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Activist’s Mother Decries 14-Year Sentence for Her Daughter’s Peaceful Activities

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  Atena Daemi, a children’s rights and civil activist, was sentenced to 14 years in prison, receiving the combined maximum penalty for each of her atena211-e1434421288533.jpgcharges, as a result of her peaceful activism.


In an interview with the International Campaign for Human Rights in Iran, Daemi’s mother, Massoumeh Nemati,  relayed that Daemi had been sentenced to seven years in prison for “assembly and collusion and propaganda against the state,” to three years for “insulting the Supreme Leader and the sacred,” and to four years for “concealing crime evidence.”

“Atena was taken to Judge Moghisseh’s office on Sunday, May 10, 2015, to be informed of her sentence. I went to court, too, to see her. I was feeling very bad that day, full of worry. When she came out of Judge Moghisseh’s office, to avoid upsetting me, she told me that she had been sentenced to seven years in prison. But a few days later, her lawyer was served with her sentence ruling and he informed us that my daughter has been sentenced to 14 years in prison,” Massoumeh Nemati told the Campaign.

Daemi, 27, was arrested on October 21, 2014, by the Islamic Revolutionary Guards and has been in detention in Evin Prison ever since. Her trial was held on March 7, 2015.

Atena Daemi and four other young individuals —Omid  Alishenas, Ali Nouri, Atena Feraghdani, and Aso Rostami—were separately interrogated in the same case. Atena Feraghdani’s case was later reviewed independently, and the three other individuals’ trial was held on March 4, 2015

Massoumeh Nemati told the Campaign that her daughter’s lawyer has appealed the court’s decision. “We hope that she would be acquitted from some of her charges, reducing her prison sentence. At any rate, following the appeal court’s decision, Article 134 of the New Islamic Penal Code will be observed through which Atena will be sentenced to the maximum punishment of [only] her most serious charge.”

Asked about Ms. Daemi’s physical and psychological conditions, her mother told the Campaign, “Atena is really stressed after hearing the verdict; she is not well at all. Last week she had stomach bleeding and high blood pressure and she was told at the prison infirmary that her treatment outside of the prison would need a request from the Prosecutor. We took the necessary steps and now we hope that she would be transferred to a hospital for treatment next week.”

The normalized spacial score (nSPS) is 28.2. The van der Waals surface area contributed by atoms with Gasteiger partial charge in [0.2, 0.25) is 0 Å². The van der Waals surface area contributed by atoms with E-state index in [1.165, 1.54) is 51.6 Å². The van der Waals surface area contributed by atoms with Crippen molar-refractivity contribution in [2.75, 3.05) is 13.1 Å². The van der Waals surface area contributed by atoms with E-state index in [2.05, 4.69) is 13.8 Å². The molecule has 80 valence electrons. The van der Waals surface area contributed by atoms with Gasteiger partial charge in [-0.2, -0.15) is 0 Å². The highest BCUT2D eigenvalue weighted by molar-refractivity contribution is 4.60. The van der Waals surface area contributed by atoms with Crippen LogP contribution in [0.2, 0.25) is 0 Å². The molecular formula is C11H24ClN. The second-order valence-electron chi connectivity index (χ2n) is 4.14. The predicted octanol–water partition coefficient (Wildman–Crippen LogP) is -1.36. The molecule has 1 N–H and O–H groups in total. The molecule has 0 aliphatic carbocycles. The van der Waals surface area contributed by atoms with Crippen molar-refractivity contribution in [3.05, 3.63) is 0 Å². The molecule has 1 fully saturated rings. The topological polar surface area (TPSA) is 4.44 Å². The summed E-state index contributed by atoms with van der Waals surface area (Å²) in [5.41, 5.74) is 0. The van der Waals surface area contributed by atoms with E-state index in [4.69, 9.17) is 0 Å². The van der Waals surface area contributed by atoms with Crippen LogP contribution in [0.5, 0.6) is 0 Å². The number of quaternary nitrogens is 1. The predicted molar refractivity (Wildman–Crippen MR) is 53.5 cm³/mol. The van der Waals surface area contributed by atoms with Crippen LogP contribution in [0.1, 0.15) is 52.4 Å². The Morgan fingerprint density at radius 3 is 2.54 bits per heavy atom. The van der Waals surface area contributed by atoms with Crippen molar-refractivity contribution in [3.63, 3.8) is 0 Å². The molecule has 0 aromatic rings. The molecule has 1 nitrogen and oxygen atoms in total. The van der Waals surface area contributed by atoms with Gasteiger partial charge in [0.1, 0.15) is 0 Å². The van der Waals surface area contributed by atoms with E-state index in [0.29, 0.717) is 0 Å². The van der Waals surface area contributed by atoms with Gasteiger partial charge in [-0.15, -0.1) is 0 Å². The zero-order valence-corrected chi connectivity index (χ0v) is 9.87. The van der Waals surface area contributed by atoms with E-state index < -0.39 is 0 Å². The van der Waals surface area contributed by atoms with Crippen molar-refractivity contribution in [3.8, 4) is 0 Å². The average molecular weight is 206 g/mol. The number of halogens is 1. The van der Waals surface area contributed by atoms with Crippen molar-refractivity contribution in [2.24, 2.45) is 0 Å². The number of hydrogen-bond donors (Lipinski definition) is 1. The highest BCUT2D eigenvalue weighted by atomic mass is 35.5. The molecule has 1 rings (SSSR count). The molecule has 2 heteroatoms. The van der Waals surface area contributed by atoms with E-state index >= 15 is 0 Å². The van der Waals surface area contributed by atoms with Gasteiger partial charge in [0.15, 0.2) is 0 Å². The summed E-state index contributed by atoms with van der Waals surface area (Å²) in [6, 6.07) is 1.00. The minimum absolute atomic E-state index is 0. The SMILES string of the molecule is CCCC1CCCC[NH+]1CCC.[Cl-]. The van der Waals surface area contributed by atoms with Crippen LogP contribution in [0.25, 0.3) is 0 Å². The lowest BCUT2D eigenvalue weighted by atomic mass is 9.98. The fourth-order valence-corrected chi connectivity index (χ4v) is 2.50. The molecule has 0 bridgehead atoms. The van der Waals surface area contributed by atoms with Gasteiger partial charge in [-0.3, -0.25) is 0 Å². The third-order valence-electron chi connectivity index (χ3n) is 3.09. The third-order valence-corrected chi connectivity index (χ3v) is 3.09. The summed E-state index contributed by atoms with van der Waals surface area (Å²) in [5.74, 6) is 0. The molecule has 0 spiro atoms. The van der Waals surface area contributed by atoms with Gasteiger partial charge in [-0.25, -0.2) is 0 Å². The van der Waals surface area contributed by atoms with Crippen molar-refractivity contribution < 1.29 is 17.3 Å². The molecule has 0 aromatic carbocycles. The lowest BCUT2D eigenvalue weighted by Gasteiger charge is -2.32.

“My request is that my daughter’s case is reviewed fairly at appeals level. Based upon which evidence was she sentenced to 14 years in prison? They say that her participation in the Kobani protest gathering represents ‘assembly and collusion.’ But it must be determined whether her presence at this gathering has jeopardized national security [or not]. It is not clear based on which instances my daughter has been charged,” said Massoumeh Nemati.

“Atena says herself that she doesn’t have any political knowledge to be considered a political prisoner! She was not a member of any political parties or groups, and has never engaged in political activities. My daughter is not a criminal who should be serving 14 or 7, or any other number of years in prison. She is now 27, and is in poor psychological condition. How much longer should she stay in prison? I request her release. If her case is reviewed with justice, she should not spend another day in prison,”  the activist’s mother added.

A source close to Atena Daemi’s case told the Campaign in May that, “She was accused of ‘insulting the Supreme Leader and the sacred’ because of some jokes and some Shahin Najafi [protest] songs found on her cell phone. Other than these, there is no other [evidence of] actions Atena may have taken [to support] these two charges. She has repeatedly apologized and explained that she meant no insult.”

The source also told the Campaign that all her charges are based on her posts on Facebook, information stored on her cellular phone, and her participation in gatherings against the death penalty and gatherings in support of the children of Kobani in Syria.

International Campaign for Human Rights in Iran







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